Dismiss Notice
Join Physics Forums Today!
The friendliest, high quality science and math community on the planet! Everyone who loves science is here!

Homework Help: Simple Uniform Acceleration Problem

  1. May 23, 2008 #1
    1. The problem statement, all variables and given/known data
    A bicycles accelerates from rest, covering 16 metres in 4 seconds. The total mass of the bicycle and its rider it 90kg. What is its average acceleration during this time?

    2. Relevant equations
    x = ut + 0.5at^2
    v=xt
    a=vt

    3. The attempt at a solution
    v = x/t
    v = (16)/(4)
    v = 4 m/s

    F = mv/t
    F = (90)(4)/4
    Fnet = 90N

    Fnet = ma
    90 = 90a
    A= 1 m/s^2 <--WRONG!! - How?
    A=2ms <--- RIGHT
     
  2. jcsd
  3. May 23, 2008 #2

    rock.freak667

    User Avatar
    Homework Helper

    Why didn't you just use x = ut + 0.5at^2 ?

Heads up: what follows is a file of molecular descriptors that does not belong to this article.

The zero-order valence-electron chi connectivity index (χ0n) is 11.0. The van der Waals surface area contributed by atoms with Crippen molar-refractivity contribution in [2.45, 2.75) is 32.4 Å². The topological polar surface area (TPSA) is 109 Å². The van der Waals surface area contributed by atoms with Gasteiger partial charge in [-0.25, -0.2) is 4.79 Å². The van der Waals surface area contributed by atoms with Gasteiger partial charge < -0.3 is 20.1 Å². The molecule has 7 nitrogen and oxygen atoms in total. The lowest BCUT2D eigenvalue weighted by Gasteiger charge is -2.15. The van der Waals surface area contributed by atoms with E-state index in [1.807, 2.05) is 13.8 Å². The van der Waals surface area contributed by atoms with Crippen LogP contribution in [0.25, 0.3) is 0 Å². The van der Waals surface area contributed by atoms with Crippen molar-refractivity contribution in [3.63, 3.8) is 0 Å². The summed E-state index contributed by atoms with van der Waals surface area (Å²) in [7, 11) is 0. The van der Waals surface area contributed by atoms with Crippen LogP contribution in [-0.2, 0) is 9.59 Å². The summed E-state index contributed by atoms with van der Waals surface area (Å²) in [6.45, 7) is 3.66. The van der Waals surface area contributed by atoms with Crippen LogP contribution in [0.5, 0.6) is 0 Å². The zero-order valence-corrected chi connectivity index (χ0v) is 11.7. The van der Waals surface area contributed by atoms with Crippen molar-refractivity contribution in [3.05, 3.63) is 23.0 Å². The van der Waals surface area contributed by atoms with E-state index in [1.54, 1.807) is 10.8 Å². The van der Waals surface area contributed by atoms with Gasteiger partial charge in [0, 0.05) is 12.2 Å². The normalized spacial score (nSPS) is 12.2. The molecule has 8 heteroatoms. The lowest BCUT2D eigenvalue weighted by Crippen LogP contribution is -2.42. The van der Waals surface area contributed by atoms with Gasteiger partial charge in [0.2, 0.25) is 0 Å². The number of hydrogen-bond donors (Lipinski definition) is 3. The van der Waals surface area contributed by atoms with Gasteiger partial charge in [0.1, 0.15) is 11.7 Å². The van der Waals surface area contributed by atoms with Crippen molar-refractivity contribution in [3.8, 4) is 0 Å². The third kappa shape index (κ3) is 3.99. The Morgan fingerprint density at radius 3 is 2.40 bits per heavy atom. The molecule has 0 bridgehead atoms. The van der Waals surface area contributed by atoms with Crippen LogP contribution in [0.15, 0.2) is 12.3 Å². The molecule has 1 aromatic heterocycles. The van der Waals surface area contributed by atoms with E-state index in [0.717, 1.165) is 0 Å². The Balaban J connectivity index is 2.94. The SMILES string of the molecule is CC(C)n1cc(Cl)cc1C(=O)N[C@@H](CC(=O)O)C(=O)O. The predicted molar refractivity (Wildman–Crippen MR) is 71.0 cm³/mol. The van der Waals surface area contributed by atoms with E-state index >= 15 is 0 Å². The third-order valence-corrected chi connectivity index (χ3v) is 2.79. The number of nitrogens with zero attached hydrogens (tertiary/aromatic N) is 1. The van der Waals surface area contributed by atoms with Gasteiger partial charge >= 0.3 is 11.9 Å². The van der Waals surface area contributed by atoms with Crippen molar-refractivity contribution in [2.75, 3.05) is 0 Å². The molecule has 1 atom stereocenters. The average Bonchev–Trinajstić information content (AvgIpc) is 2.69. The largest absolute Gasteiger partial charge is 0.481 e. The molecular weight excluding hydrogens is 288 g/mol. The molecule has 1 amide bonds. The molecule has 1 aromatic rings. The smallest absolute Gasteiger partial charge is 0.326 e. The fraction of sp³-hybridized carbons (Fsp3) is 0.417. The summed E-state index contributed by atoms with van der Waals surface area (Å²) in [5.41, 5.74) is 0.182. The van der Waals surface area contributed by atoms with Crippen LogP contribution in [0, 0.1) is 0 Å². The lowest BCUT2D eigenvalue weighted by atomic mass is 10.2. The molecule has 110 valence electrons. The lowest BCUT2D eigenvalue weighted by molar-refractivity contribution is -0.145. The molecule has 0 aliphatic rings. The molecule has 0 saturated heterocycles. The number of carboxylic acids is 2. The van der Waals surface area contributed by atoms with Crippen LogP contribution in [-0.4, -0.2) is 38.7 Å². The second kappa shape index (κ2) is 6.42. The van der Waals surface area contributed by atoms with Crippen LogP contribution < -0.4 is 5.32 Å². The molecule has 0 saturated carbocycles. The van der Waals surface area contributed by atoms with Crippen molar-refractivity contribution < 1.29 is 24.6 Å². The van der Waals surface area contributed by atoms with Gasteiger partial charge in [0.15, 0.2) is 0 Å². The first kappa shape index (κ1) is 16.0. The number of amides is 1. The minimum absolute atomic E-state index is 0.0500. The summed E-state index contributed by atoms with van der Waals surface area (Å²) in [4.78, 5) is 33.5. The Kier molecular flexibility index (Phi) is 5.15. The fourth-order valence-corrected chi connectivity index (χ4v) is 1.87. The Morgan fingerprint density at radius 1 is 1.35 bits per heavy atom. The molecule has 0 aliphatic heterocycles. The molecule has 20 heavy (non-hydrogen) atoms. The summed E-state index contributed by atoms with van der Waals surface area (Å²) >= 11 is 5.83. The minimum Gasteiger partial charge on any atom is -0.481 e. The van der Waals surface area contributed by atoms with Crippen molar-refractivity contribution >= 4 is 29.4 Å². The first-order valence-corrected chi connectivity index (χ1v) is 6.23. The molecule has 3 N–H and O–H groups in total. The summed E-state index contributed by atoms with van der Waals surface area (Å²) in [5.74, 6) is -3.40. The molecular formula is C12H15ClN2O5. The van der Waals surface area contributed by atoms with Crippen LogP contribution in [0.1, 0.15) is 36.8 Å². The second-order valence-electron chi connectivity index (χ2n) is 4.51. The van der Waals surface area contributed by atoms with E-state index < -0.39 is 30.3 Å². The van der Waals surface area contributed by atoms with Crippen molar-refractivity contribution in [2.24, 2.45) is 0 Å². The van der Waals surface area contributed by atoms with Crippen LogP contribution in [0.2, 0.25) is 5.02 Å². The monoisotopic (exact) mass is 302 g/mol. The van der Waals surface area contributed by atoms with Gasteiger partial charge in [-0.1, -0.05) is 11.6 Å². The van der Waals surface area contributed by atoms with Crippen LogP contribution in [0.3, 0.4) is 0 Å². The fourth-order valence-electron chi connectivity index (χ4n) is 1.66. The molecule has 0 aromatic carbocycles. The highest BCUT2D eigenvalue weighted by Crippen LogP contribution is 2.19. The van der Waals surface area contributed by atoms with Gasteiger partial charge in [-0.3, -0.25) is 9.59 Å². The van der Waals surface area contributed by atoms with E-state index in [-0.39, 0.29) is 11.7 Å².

4. May 23, 2008 #3

    alphysicist

    User Avatar
    Homework Helper

    Your equations are not quite right here and they are leading to some problems. The second and third equations need to be:

    [tex]
    v_{\rm average} = \frac{x_f-x_i}{\Delta t}
    [/tex]

    [tex]
    a_{\rm average} = \frac{v_f-v_i}{\Delta t}
    [/tex]

    This quantity you have calculated is the average velocity over the whole time period.

    Dividing the average velocity by the time here does not give you the average acceleration; you would need the beginning and ending velocities.


    However, if you use your first equation:

    [tex]
    \Delta x = v_0 t + \frac{1}{2} a t^2
    [/tex]

    you should get the right answer immediately.
     
  5. Feb 10, 2012 #4
    You can't use a constant acceleration law - The question never said that the acceleration was constant, it wanted you to find the average acceleration.
    Also:
    average velocity = displacement / time interval
    average acceleration = change in velocity / time interval

    16/4 = average velocity
     
Share this great discussion with others via Reddit, Google+, Twitter, or Facebook